In partnership with the Tennessee Williams/New Orleans Literary Festival, Southern Rep is currently presenting A TENNESSEE WILLIAMS DOUBLE BILL in a limited engagement from March 21 – April 1 in Loyola’s Marquette Theatre. This pairing of two rare one-act plays – AND TELL SAD STORIES OF THE DEATH OF QUEENS, directed by Ricky Graham, and THE TWO-CHARACTER PLAY, directed by Austin Pendleton – showcases two very different sides of one of New Orleans’ favorite playwrights.
If you project it on a large, outdoor screen on a gorgeous New Orleans spring night, they will come: “Field of Dreams,” the 1989 classic film starring Kevin Costner as an Iowa corn farmer, will be Friday night’s selection in the NORDC Movies in the Park series at Latter Library.
The Louisiana Museum Foundation presents the Jump, Jive an’ Jazzin’ Gala
featuring Big Bad Voodoo Daddy on Saturday, March 24th at
the New Orleans Jazz Museum at the Old U.S. Mint, 400 Esplanade.
2018 marks the 25th anniversary of Big Bad Voodoo Daddy’s arrival onto the music scene.
Since their formation in the early nineties in Ventura, Ca., the band has produced a sizable catalog of recorded music, with sales of over 2 million albums to date. The band was at the forefront of the swing revival of that time, blending a vibrant fusion of the classic American sounds of jazz, swing, and Dixieland, with the energy and spirit of contemporary culture.
On Saturday, March 17, the annual Irish Channel Parade rolled down Magazine street.
StayLocal, Greater New Orleans’ independent business alliance, presents “Your Marketing Game Plan,” a workshop series where local experts will offer their marketing insights. The sessions take place on Wednesdays, March 14, 21, and 28 from 8 to 10 a.m. at Ashe Power House Theatre (1731 Baronne St.).
This three-part series is for local businesses across all industries. Attendees will hone their marketing approach, learn proven strategies to make an impact on customers, and gain resources to turn business goals into reality.
Tracey’s Original Irish Channel Bar will celebrate St. Patrick’s Day this week like it does every year—with the St. Patrick’s Day Block Party this Thursday (March 15), followed by the Irish Channel Parade on Saturday, March 17 (St. Patrick’s Day itself).
Buku 2018 finished on Saturday, March 10. The day was marked by the last-minute cancellation of one of the day’s major acts, Lil Uzi Vert. Acts like Bassnectar, Isaiah Rashad, Borgore and Princess Nokia brought people out to Mardi Gras World.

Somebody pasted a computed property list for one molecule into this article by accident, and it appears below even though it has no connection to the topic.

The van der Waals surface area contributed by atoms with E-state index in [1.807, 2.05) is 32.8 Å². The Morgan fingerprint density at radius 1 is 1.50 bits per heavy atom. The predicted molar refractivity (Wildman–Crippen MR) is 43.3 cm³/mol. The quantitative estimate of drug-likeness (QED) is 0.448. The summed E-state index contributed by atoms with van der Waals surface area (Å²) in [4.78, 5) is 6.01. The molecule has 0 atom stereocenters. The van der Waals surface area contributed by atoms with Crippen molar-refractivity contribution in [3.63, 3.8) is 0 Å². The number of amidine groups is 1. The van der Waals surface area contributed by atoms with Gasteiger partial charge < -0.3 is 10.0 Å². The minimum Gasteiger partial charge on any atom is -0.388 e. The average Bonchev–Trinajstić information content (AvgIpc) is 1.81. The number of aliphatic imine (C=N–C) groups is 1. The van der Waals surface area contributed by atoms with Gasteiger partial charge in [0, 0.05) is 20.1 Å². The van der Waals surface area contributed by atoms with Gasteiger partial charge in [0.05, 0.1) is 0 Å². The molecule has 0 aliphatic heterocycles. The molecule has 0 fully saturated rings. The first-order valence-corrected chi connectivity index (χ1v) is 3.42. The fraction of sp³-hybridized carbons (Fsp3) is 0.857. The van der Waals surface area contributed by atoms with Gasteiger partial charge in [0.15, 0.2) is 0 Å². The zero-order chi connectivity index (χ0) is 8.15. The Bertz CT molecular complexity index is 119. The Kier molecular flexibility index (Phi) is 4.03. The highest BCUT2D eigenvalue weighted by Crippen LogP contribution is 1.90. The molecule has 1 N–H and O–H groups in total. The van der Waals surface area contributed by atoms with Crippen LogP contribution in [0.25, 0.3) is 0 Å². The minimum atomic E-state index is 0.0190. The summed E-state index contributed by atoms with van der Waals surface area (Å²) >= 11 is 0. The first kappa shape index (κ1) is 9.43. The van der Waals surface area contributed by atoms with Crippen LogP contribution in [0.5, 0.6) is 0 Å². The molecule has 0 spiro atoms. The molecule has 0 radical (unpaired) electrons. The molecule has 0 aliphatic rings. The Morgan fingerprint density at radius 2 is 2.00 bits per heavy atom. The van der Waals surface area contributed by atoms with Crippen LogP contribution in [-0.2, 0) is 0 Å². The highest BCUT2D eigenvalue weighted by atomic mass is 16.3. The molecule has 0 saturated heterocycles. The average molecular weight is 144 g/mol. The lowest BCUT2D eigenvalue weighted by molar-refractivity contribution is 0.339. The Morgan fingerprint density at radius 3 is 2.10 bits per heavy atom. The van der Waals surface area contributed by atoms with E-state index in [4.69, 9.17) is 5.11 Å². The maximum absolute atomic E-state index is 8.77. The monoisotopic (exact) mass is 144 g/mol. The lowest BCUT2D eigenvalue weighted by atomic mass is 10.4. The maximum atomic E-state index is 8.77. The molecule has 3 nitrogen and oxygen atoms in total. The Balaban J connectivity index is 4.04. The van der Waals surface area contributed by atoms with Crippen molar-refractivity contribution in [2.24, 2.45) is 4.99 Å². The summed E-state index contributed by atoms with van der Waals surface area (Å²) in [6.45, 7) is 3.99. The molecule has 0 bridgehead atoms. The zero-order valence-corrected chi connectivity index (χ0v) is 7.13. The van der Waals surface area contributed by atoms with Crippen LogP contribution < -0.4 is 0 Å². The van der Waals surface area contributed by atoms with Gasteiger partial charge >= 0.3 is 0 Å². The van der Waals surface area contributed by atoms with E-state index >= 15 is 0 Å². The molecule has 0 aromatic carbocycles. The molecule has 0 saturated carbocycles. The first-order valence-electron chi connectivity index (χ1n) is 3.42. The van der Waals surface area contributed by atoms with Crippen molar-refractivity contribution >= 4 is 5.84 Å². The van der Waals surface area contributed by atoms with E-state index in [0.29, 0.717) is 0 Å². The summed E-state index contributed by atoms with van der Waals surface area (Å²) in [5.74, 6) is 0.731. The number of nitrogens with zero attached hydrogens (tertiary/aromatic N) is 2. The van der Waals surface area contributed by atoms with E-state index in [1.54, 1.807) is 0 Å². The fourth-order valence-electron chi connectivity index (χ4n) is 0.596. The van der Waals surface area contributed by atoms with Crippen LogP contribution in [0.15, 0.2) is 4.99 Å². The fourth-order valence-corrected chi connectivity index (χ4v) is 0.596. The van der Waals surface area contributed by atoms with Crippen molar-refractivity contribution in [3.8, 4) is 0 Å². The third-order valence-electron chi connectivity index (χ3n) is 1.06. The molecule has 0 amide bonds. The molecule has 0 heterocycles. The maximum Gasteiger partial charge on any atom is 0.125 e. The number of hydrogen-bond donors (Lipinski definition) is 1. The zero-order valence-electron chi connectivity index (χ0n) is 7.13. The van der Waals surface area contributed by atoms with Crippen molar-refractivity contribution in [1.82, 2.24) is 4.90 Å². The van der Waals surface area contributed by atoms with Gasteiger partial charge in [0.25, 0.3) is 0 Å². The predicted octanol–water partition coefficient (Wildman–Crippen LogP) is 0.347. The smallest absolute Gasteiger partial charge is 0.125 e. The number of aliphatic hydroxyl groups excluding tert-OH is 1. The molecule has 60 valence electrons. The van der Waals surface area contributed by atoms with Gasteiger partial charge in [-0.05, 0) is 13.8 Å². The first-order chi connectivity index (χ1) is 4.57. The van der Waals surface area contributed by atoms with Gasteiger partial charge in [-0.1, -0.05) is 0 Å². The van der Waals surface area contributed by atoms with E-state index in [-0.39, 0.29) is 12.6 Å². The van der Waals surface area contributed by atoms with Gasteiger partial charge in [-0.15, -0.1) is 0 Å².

The 2018 Buku Music and Art Project began on Friday, March 9. National acts Migos, SZA, MGMT, Virtual Self and others performed.
Celebrated local musicians Big Freedia and Sweet Crude will perform while pedicabs race on O.C. Haley Boulevard on Sunday for the second annual YEP Fest benefiting the Youth Empowerment Project.
Much of St. Charles Avenue will be closed Sunday morning for the Humana Rock ‘n’ Roll New Orleans Marathon.
As Black History Month comes to a close and the concurrent, much-needed addition of a “Black Restaurant Week” winds down, I have pondered the lack of celebrated minority chefs in our little hamlet of Uptown New Orleans.
The discouraging results after searching memory, calling fellow habitual diners, and ultimately an internet hunt, is that in a city whose famed culinary prowess is shaped by its black cultural contributions, we don’t have nearly enough celebrated, household name, black chefs or black-owned restaurants, past or present.
Other than iconic Tremé Chef Leah Chase of Dooky Chase fame, what other black chef pops into the New Orleanians’ dining-centric mind?
Gert Town’s Low Cost Animal Medical Center will celebrate its “One Year Pawty” this Sunday with an afternoon featuring adoptable pets, music, raffles, food from Bonafried Truck, and cold beer from Brieux Carré Brewing Company.
Low Cost Animal Medical Center is a 501(c)3 nonprofit veterinary hospital that opened its doors last March. Located at 4300 Washington Ave., the hospital is “dedicated to providing quality affordable veterinary care to the pets of Greater New Orleans.”
Three Local Black Chefs hit LOT 1701 for Eat NOLA Noir Restaurant Week
by Kristine Froeba
Eat NOLA Noir’s New Orleans Black Dining Week continues with its pop-up division—Pop-Up NOIR—in a continuation of its Black History Month celebration of local black culinary talent.
This Friday night (Feb. 23), three minority chefs are the feature at “Beats & Bites”, a fundraiser presented by Eat NOLA Noir in conjunction with the HBCU Material Culture Conference, a multi-cultural conference presented by Dillard and Tulane Universities.
On Mardi Gras day, February 13, Mardi Gras Indian tribes mask all over New Orleans. Their intricate, hand-sewn suits pay homage to local Native American tribes who helped runaway slaves. The tradition of “masking” Indian dates back to the mid 19th century. There are dozens of tribes all over New Orleans.
Rex, the king of Carnival, presided over Mardi Gras Day in the year of his city’s tricentennial not by reviewing its entire history, but focusing on its earliest days in a parade titled “L’Ancienne Nouvelle-Orléans.”